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Ambiguity aversion, games against nature, and dynamic consistency


Games and Economic Behavior



Authors / Editors

Ozdenoren E;Peck J


Publication Year



Several papers, adopting an axiomatic approach to study decision making under ambiguity aversion, have produced conflicting predictions about how decision makers would behave in simple dynamic urn problems. We explore the concepts of ambiguity aversion and dynamic consistency, with examples of dynamic games against nature. Basically, a malevolent nature puts balls into the urn, and a fair nature draws them out. Depending on the game, various choices that seem inconsistent with static notions of ambiguity aversion or dynamic consistency are consistent with subgame perfection. In the dynamic 3-color Ellsberg urn problem with 30 red balls and 60 blue or green balls, the decision maker could strictly prefer to bet on blue–green at time 0, and to switch to red–green after learning that the ball is not green.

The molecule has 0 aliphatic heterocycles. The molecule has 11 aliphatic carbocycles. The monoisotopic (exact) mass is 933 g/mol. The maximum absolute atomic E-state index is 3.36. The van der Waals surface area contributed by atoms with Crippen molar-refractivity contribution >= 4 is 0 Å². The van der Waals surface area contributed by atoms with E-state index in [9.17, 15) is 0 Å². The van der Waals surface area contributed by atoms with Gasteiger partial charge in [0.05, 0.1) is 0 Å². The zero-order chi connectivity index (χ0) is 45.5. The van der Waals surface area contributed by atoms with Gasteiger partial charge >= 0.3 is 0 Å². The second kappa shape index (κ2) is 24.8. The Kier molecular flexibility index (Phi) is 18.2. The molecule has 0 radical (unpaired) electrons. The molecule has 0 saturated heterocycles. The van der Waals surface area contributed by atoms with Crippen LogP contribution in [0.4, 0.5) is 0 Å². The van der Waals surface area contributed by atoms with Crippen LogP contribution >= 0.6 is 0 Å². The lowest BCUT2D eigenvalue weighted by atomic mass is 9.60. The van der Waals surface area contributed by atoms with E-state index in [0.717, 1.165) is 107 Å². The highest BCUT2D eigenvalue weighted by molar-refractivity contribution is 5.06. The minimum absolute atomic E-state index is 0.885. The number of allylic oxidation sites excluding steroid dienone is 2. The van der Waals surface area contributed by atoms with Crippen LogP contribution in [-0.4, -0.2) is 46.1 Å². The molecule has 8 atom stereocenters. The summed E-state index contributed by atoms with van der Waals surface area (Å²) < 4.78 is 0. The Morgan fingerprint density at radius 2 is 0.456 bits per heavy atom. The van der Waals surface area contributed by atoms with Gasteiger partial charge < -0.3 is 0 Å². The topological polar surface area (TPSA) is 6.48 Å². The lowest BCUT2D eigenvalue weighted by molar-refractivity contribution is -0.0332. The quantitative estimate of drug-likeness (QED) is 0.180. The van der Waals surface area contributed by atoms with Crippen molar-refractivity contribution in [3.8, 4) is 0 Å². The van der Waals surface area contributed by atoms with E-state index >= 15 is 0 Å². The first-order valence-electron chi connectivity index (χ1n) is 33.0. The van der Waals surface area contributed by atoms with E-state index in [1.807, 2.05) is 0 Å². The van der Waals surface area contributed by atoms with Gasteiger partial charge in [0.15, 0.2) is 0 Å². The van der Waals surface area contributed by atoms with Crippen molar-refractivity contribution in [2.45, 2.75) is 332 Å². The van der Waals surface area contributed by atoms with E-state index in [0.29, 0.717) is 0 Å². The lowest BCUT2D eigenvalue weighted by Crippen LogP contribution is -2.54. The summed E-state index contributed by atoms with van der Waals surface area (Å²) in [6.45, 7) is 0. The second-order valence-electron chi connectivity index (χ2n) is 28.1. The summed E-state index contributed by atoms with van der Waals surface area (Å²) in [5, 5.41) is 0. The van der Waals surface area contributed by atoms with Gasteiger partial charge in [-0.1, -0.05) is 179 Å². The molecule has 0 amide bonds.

Ambiguity aversion; Uncertainty aversion; Dynamic consistency; Ellsberg; Malevolent nature

Available on ECCH


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